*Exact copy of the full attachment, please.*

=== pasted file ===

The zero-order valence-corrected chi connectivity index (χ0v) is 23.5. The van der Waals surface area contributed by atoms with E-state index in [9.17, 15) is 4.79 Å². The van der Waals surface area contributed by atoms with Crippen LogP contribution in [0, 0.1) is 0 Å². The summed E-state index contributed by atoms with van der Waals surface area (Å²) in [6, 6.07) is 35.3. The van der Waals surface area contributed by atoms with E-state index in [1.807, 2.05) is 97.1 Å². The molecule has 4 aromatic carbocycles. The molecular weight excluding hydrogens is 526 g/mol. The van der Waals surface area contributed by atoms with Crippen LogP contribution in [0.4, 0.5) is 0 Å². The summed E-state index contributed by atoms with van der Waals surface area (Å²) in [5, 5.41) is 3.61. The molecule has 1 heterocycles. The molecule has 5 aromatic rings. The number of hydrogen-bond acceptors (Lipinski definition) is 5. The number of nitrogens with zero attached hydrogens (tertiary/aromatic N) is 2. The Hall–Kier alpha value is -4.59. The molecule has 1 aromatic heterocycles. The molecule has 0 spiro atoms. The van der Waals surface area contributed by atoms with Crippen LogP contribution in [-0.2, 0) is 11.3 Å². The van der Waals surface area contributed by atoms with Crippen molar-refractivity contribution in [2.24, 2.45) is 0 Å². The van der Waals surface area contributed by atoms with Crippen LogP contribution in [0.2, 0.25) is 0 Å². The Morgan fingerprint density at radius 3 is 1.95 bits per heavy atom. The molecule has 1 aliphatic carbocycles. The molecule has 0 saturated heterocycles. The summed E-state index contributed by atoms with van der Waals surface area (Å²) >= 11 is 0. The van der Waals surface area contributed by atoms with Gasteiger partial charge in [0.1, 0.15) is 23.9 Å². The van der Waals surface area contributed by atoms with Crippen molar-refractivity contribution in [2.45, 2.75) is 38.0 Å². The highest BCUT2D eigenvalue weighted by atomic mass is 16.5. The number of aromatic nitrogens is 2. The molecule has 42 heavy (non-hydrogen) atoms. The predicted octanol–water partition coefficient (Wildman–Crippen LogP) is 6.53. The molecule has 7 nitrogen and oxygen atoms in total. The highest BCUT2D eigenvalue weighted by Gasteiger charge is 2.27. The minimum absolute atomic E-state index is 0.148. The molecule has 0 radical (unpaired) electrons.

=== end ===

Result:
The zero-order valence-corrected chi connectivity index (χ0v) is 23.5. The van der Waals surface area contributed by atoms with E-state index in [9.17, 15) is 4.79 Å². The van der Waals surface area contributed by atoms with Crippen LogP contribution in [0, 0.1) is 0 Å². The summed E-state index contributed by atoms with van der Waals surface area (Å²) in [6, 6.07) is 35.3. The van der Waals surface area contributed by atoms with E-state index in [1.807, 2.05) is 97.1 Å². The molecule has 4 aromatic carbocycles. The molecular weight excluding hydrogens is 526 g/mol. The van der Waals surface area contributed by atoms with Crippen LogP contribution in [0.4, 0.5) is 0 Å². The summed E-state index contributed by atoms with van der Waals surface area (Å²) in [5, 5.41) is 3.61. The molecule has 1 heterocycles. The molecule has 5 aromatic rings. The number of hydrogen-bond acceptors (Lipinski definition) is 5. The number of nitrogens with zero attached hydrogens (tertiary/aromatic N) is 2. The Hall–Kier alpha value is -4.59. The molecule has 1 aromatic heterocycles. The molecule has 0 spiro atoms. The van der Waals surface area contributed by atoms with Crippen LogP contribution in [-0.2, 0) is 11.3 Å². The van der Waals surface area contributed by atoms with Crippen molar-refractivity contribution in [2.24, 2.45) is 0 Å². The van der Waals surface area contributed by atoms with Crippen LogP contribution in [0.2, 0.25) is 0 Å². The Morgan fingerprint density at radius 3 is 1.95 bits per heavy atom. The molecule has 1 aliphatic carbocycles. The molecule has 0 saturated heterocycles. The summed E-state index contributed by atoms with van der Waals surface area (Å²) >= 11 is 0. The van der Waals surface area contributed by atoms with Gasteiger partial charge in [0.1, 0.15) is 23.9 Å². The van der Waals surface area contributed by atoms with Crippen molar-refractivity contribution in [2.45, 2.75) is 38.0 Å². The highest BCUT2D eigenvalue weighted by atomic mass is 16.5. The number of aromatic nitrogens is 2. The molecule has 42 heavy (non-hydrogen) atoms. The predicted octanol–water partition coefficient (Wildman–Crippen LogP) is 6.53. The molecule has 7 nitrogen and oxygen atoms in total. The highest BCUT2D eigenvalue weighted by Gasteiger charge is 2.27. The minimum absolute atomic E-state index is 0.148. The molecule has 0 radical (unpaired) electrons.